When Mother saw those men, with their turbans and dark complexions, and how they loaded the passengers on their shoulders as if they were citrus crates, she broke into tears and declared decisively: I will not get off in this port! Our pleas were to no avail. Though she knew that Father did not have the cash to pay for the fare difference, she stood her ground and demanded to sail on, to the port of Haifa. There was no choice but to borrow money from friends that traveled with us. We disembarked at the port of Haifa, directly from the ship onto the pier, without having to be carried on the shoulders of the Horani. We traveled on from Haifa by train to the Brenner neighborhood of Tel Aviv, where the Rejnwejn family awaited our arrival.
We had heard of this, our first lodging in Israel, while still abroad. The Rejnwejn family lived in a wood bungalow in the Brenner neighborhood in the southwest section of the city. I remember the family fondly because of the warmth with which they welcomed us, as they welcomed other immigrant families that came from our town of Mezritsh.
The bungalow was overcrowded. The Rejnwejns had three sons, so we squeezed a total of nine people in a small house of only two or three rooms. But who cared about such a minor detail? We were joyful and happy all the days we stayed with them. The Rejnwejn's bungalow served as the gathering place for all of the immigrants from Mezritsh. Many families found shelter with them before scattering to other settlements throughout the Land. Despite their poverty, and the overcrowding in the small bungalow, the Rejnwejn's welcomed the immigrants with open arms. This warmth, offered at the moment of our first encounter with foreign surroundings, greatly eased our spirits, and strengthened us for the bumpy road of assimilation in the Land.
After a few days, an apartment was found for us on Kishon Street, which had been used prior to that time as a warehouse or a shop. The shutters were made of tin, and were lowered with a long pole. Arale Zuckerman's family also lived with us, in that flat of only two rooms. Each family was assigned one room. A small niche located outside the apartment, in the back yard, was used as a tiny kitchen for both families. Aaron Zuckerman, may his memory be a blessing, was killed in the massacre of 1938. He was well known for his great sense of humor. He knew how to make us all laugh with glee, which reduced the tensions that would occasionally arise due to the difficult conditions under which both families lived.
Within a few months we moved into a larger apartment in an adjoining street. There were no smaller flats available, only large fourroom apartments. Mother wasn't afraid of this. She gathered up a few girls and one Bulgarian couple she had met randomly on the street, and she thus became the landlord of thirteen souls, some of who lived in her apartment as subtenants. Only Mother, with her boundless energy, could have magically organized Operation Settlement as quickly and effectively as she did in a foreign country in which she had lived only a few months.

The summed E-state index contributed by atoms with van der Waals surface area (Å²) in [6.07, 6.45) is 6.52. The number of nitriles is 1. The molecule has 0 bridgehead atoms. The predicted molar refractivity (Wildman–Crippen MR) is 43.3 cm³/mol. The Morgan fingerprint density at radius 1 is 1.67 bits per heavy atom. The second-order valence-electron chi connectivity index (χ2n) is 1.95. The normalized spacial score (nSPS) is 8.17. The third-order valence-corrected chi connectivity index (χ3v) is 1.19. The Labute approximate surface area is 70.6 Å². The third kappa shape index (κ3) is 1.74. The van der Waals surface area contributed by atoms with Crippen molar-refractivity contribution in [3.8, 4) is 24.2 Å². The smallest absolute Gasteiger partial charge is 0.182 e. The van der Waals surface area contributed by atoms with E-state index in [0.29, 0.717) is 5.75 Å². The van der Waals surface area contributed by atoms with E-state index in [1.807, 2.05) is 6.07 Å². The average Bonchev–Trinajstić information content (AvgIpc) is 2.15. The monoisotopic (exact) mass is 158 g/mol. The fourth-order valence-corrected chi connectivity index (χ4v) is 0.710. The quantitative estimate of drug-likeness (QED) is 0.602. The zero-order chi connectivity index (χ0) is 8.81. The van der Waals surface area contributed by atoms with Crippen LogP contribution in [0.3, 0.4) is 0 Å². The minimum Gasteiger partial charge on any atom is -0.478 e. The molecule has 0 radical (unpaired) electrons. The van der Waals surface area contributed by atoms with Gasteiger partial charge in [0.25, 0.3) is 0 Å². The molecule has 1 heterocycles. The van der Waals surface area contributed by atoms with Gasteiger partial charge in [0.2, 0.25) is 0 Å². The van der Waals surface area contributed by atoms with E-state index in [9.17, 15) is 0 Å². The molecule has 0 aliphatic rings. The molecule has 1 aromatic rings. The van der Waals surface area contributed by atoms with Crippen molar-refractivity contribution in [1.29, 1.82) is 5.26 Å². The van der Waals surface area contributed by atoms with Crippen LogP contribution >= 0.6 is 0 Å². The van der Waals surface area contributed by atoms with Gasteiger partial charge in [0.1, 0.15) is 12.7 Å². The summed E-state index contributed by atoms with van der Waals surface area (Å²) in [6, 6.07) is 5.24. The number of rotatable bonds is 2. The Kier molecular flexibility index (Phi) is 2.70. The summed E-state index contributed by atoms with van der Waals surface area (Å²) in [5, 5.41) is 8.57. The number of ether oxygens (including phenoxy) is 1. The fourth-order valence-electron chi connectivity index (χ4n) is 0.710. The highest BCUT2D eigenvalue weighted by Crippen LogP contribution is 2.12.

As soon as we settled into the new apartment, it began to be used more and more often as a gathering spot for all of the Mezritsh immigrants, and quickly replaced the Rejnwejn's home in the Brenner neighborhood. This seemed only natural for most of the immigrants. A relative or our family, Fejvel
of Yosef and Yente Rejnwejn, Purim 1934
Fiterman, the two Dolinski brothers, Hinda Halperin, and others all knew my parents' home in Mezritsh and the goodness of my mother's heart. As each arrived, they came to us for help, advice, encouragement and often for a meal. Although the meal might have been a poor one, it was always seasoned with goodwill and the desire to help. It would take far too long to count how many people passed through our home, finding support encouragement for their spirits as they struggled through the first difficult adjustment.
Avrahamele Gafni (Weintraub), whom we adopted as a brother, remembers fondly how Mother encouraged him to desert from Anders' army. As is known, this was an army of refugees from Poland who stayed in Russia, among them several thousand Jews. In 1942 [the Anders] Army was expelled from Soviet Russia and sent to the Near East. During the time the Anders Army was in the Land, headed by a Polish general named Ladislaw Anders, many Jewish units stayed behind and joined the other Hebrew warriors.
Yosef Nejsztejn, who joined our family and lived with us in Shchunat Hatikva [a neighborhood of southern Tel Aviv] for over a year, also remembers this. At that time, we lived in overcrowded conditions, with seven people living in one and half rooms. This was long before the Ministry of Housing ruled that three people living in one room was considered to be substandard housing, not allowing a person to live a proper life.
Father's adjustment to his new trade was very hard on him. As previously stated, his career beforehand had been in the fashionclothing trade, but in Israel he began to learn a new trade construction and plastering, which very physically demanding. Father was proud of his new job and was not ashamed of it. He was always dedicated to the idealism of Poalei Zion.
For the first few weeks, while learning his new trade, Father suffered lime burns [from the plaster] on his delicate hands, which were not used to this taxing work. Even among younger men, this work was not thought of as easy. It was so hard on him, that during the first six months of this labor, he would just come home, go straight to bed, and not get up until the following morning. All Mother's pleading did not help him get out of bed to greet guests who would stop by, inside or outside the house. He simply was unable to do it physically. With time, he adapted to his new trade. Quickly enough, though, his employers saw his talents and dedication, and allowed him work as Master plasterer, a job usually only given to plasterers with decades of experience.
These memories illuminate the paths we chose, the essence of our life's journey. They instruct us as to what to do and what not to do. Some serve as a good lesson and it is up to us to live according to that light. Others are warnings of things that should not be repeated.
Happy is the man who carries with him the memories of his parents' home, and the values learned there, and uses them to light his journey through life and strengthen his spirit in difficult times.